Cardi B is helping redefine what it means to be a working, pregnant black woman


Rapper Cardi B — who went from Love & Hip Hop sensation to chart-topping hip-hop phenomenon in 2017 — celebrated two major milestones last week. On Friday, she dropped her ineluctable debut album Invasion of Privacy, and on Saturday, she revealed during a Saturday Night Live taping that she’s expecting a baby with her fiancé Offset, of the rap trio Migos.

“I’m finally free!” she exclaimed in a video captured after her performance.

Supporters, like Rihanna and Erykah Badu, took to Instagram to congratulate “Binderella” — a self-given nickname Cardi raps on her new record. But according to the mother-to-be, since sharing the happy news, others have tried to dampen her fairytale-come-true by criticizing her decision to have a baby at all.

“I don’t like the feeling that people [are] making me feel like a blessing is like a mistake or something,” Cardi said while visiting Hot 97’s Ebro in the Morning on Monday. “And I really hate it how something that was so personal, so private to me, something that I really wanted to keep to myself, I really hate how people harass me and didn’t let me breathe for something that I wanted for me.”

Cardi also questioned the notion — submitted by her critics, purportedly — that she can’t make money moves while transitioning into motherhood.

“So many were talking about, ‘I feel bad for her. Why she’s doing that in the height of her career?’ And it’s just like, why can’t I have both right now?... Like, why do I have to choose a baby or career?”

Monica Simpson, executive director of Sister Song, a national women of color-led reproductive justice collective, said the policing of Cardi B’s right to give birth at this point in her career is rooted in a long history of taking away black women’s bodily autonomy.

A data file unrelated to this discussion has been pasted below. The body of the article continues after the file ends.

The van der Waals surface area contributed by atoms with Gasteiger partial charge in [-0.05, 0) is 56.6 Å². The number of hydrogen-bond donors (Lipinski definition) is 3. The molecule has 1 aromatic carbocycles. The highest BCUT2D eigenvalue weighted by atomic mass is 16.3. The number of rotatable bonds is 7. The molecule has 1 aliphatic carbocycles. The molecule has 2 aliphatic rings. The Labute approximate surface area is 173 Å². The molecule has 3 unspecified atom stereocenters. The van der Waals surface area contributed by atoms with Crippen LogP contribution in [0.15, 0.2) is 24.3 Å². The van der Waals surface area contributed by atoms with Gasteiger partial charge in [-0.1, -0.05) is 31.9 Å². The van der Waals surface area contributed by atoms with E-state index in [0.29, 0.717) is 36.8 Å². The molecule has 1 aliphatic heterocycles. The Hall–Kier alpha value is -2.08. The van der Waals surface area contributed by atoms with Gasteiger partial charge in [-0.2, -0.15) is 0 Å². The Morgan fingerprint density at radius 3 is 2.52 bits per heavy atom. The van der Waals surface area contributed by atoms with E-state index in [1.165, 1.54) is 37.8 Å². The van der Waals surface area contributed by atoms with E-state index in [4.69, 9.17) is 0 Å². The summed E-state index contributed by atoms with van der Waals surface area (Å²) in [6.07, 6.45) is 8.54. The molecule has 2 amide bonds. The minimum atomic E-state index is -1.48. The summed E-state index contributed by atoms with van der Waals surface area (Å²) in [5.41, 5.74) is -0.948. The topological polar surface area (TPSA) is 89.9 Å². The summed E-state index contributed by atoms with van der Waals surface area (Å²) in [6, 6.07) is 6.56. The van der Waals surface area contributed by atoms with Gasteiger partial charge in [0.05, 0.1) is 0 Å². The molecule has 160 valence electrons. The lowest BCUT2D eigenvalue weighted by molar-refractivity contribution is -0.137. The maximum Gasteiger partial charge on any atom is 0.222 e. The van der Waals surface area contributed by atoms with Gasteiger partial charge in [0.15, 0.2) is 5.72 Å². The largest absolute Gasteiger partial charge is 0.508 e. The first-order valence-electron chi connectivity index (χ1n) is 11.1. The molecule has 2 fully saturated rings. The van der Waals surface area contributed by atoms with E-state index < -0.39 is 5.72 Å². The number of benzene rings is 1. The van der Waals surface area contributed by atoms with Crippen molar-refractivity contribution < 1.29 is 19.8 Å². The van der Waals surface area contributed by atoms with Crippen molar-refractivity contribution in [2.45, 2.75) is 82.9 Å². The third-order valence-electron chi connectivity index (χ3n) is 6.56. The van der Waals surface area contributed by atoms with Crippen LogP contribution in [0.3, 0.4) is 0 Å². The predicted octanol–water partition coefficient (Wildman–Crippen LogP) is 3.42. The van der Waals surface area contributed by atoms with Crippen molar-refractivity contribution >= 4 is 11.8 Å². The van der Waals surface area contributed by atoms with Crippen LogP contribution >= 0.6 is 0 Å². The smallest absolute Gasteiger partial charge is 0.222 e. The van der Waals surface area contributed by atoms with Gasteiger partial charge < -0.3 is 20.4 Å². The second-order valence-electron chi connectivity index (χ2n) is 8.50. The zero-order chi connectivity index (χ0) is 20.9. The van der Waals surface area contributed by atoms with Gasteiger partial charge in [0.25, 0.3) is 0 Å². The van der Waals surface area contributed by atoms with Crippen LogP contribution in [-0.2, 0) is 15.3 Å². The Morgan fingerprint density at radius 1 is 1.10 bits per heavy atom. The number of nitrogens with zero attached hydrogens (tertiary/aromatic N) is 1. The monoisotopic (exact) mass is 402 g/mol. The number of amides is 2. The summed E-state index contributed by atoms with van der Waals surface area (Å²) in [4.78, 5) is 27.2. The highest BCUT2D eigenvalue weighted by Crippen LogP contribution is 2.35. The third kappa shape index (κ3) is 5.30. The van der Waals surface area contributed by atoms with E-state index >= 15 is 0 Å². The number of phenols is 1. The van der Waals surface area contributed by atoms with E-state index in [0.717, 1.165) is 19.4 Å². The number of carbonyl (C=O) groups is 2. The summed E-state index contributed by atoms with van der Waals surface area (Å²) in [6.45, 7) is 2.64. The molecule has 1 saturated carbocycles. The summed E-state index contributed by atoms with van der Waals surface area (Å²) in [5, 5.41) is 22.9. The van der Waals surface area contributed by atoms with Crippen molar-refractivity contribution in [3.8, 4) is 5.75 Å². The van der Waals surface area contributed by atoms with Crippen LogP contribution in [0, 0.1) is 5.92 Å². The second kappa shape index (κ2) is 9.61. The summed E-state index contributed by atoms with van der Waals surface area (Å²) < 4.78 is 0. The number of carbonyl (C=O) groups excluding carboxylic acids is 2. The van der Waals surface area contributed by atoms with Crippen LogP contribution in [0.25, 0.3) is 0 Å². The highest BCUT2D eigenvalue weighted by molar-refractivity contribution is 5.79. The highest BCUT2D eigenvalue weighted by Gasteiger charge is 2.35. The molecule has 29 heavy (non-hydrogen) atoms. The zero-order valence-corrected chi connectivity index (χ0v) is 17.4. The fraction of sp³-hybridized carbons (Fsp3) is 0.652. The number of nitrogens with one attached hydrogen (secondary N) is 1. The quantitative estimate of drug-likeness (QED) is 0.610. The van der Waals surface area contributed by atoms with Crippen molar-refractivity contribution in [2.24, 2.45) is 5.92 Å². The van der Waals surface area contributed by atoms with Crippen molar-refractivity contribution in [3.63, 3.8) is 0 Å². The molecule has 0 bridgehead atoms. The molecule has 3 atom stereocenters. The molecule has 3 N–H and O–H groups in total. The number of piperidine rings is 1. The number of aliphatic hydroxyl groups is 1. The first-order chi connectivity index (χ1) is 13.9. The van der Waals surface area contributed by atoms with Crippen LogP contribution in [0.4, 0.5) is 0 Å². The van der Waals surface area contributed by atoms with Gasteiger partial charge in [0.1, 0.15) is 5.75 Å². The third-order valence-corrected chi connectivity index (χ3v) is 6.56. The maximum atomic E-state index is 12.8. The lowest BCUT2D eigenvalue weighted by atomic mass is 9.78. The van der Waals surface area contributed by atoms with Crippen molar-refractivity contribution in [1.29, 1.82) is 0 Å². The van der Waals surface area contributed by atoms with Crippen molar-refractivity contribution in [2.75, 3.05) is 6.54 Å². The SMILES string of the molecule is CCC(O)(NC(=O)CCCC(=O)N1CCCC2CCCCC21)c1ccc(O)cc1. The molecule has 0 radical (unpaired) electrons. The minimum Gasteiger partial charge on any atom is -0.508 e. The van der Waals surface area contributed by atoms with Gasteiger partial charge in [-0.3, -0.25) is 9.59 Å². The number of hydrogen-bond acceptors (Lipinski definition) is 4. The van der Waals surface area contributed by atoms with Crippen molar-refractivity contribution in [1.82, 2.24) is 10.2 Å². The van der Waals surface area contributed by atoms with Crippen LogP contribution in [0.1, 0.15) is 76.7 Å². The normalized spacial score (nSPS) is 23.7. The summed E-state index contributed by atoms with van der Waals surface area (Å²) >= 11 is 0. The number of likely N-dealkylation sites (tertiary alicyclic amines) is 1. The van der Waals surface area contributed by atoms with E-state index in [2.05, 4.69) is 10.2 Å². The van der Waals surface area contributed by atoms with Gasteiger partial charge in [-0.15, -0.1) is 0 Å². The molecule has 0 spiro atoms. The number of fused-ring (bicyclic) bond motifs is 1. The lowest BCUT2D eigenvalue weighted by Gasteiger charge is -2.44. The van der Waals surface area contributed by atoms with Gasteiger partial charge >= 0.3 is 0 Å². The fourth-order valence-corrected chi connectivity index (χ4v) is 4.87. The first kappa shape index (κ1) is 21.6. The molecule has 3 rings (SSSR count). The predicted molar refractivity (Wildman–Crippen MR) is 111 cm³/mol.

“It’s almost like black women are damned if you do, damned if you don’t,” Simpson said. “And what it speaks back to is this deeper history. There’s been so much control of our bodies, of our sexuality, of our labor within this white supremacist, patriarchal system that we live in in this country.”

North Carolina’s eugenics program is an example of this history. State government officials in the early 1960s targeted black women for forced or coerced sterilizations as the number of black Americans receiving welfare increased. Between 1929 and 1973, black women accounted for 39% of North Carolina’s sterilizations. In the 1960s — at the height of the program — that figure was 60%.

In Mississippi, the late civil rights activist Fannie Lou Hamer said she was sterilized without her knowledge or consent in 1961. In 1964, Hamer claimed that “six out of the 10 Negro women” who went to the state’s North Sunflower County Hospital were also victims of sterilization abuse.

All told, black women in the United States have been speaking out about their sexual and reproductive abuse or coercion since slavery. Abolitionist Harriet Jacobs, who was repeatedly raped by her slave master and later was freed, vividly detailed her experiences in her 1861 book, Incidents in the Life of a Slave Girl.